Inspired by true events, first-hand accounts and employing actual newsreel footage, this drama follows the aftermath of the Earthquakes that befell New Zealand’s Christchurch between 2010 and 2011, telling a universal story of family, hope and triumph against the odds.
Joycie (Rachel House) and Len (Bernard Hill), live in a downstairs flat in a large mouldering wooden house just inside the Red Zone owned by local small-time property developer Greggo (Joel Tobeck). When their kitchen is munted (wrecked) and their telly falls over, Joycie and Len, self-confessed couch potatoes, move into the backyard where they begin to feed stray animals left abandoned by their ‘quake-runner’ owners. This generosity also extends to people.
Among them Dwayne (Anton Tennet), a homeless boy, and Monee (Chelsie Preston Crayford), a feral girl with her dog on the run from her abusive boyfriend King (Kip Chapman). When their landlord Greggo tries to use new emergency powers to evict them, Len brings his somewhat rusty union-organiser skills to the fore, raises a Canterbury rugby jersey as a flag, and declares the “Free State Of Muntville”.
A world away, amid the white middle-class homes of Merivale, Ginny (Luanne Gordon), a housewife and mother, discovers that none of her family were where they said they would be on that dreadful day of the devastating February 22 earthquake. Her husband Jonty (Stephen Lovatt), holds secrets of his own that force Ginny to become the family’s breadwinner, causing her to realise strengths she never knew she had.
Ryan (Jarod Rawiri), a construction worker, is living in his ute parked outside his dream home in Atlantis in the eastern suburbs since his wife Donna (Miriama McDowell), fled with their two little girls after falling into deep liquefaction at their back door in the wake of the 7.1 jolt that started it all in September 2010. As Donna thrives in Auckland, too terrified to return, Ryan becomes the unofficial caretaker of Sunset Close as all their neighbours gradually move out. Self-medicating, lonely, and at risk from the criminal elements roaming through the residential red zone, Ryan tries to fix what can’t be fixed and loses what he loves the most.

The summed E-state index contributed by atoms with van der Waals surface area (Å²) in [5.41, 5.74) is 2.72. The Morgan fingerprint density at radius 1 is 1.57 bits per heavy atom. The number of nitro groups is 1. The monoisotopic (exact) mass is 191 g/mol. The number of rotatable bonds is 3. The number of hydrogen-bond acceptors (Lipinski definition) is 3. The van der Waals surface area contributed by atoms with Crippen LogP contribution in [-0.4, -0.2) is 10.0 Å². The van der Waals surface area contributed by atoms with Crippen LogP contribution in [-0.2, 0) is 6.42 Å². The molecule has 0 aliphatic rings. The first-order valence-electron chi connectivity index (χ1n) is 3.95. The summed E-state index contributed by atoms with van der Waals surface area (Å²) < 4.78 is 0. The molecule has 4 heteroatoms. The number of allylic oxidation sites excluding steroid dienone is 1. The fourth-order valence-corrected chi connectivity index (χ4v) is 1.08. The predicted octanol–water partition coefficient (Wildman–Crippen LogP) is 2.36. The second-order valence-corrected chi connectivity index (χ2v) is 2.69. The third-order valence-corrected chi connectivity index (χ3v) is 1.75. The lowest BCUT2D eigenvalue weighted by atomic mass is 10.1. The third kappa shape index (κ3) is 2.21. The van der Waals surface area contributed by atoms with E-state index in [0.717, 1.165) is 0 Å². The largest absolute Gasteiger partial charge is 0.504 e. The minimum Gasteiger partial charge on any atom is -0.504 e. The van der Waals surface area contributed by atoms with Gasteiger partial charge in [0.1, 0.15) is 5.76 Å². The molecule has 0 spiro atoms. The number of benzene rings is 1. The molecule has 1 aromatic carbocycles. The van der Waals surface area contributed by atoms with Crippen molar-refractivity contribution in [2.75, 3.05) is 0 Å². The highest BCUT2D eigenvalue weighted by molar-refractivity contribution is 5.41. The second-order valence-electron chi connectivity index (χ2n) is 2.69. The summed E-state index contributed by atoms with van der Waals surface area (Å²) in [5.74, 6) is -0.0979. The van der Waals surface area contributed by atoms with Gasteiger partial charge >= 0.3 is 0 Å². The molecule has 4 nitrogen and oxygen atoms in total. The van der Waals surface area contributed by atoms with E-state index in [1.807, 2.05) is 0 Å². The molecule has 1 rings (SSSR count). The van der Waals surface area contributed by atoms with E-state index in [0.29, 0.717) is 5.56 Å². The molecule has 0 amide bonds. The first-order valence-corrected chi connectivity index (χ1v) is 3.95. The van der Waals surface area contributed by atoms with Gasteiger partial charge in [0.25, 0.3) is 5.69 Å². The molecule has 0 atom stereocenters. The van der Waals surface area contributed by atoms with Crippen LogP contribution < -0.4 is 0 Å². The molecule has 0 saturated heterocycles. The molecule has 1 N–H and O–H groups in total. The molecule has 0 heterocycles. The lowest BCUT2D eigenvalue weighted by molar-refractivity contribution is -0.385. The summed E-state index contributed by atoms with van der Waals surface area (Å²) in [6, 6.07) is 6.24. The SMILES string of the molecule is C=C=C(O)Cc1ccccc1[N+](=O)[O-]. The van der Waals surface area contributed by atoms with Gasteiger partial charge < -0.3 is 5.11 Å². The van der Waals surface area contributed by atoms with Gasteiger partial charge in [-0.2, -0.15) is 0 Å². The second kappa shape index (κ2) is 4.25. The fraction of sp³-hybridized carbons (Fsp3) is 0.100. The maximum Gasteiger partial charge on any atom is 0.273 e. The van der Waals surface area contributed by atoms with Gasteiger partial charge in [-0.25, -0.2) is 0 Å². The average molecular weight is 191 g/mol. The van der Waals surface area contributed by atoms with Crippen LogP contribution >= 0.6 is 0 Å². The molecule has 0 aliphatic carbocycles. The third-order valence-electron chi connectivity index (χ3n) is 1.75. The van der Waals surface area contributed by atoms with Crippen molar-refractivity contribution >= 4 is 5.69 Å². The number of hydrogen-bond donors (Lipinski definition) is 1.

As the city rises again, resilience, tolerance and human kindness are pitted against greed and duplicity. Fate will always play a strong hand when in less than a minute everyone’s lives are changed forever.
The creator of HOPE & WIRE, Gaylene Preston says “The lethal earthquake of 2011 exposed stories of human resilience and courage in the face of dreadful loss. HOPE & WIRE is set amid the ruins, illuminating common experiences of living in the quake zone during the aftermath, surviving aftershocks, some of which shook the city to bits. I am grateful to the people of Christchurch who contributed in so many ways. HOPE & WIRE pays tribute to everyone near and far whose lives will never be the same.”
If any of the Hope and Wire content has affected you, Stronger Christchurch is available to talk to you on 0800 777 846.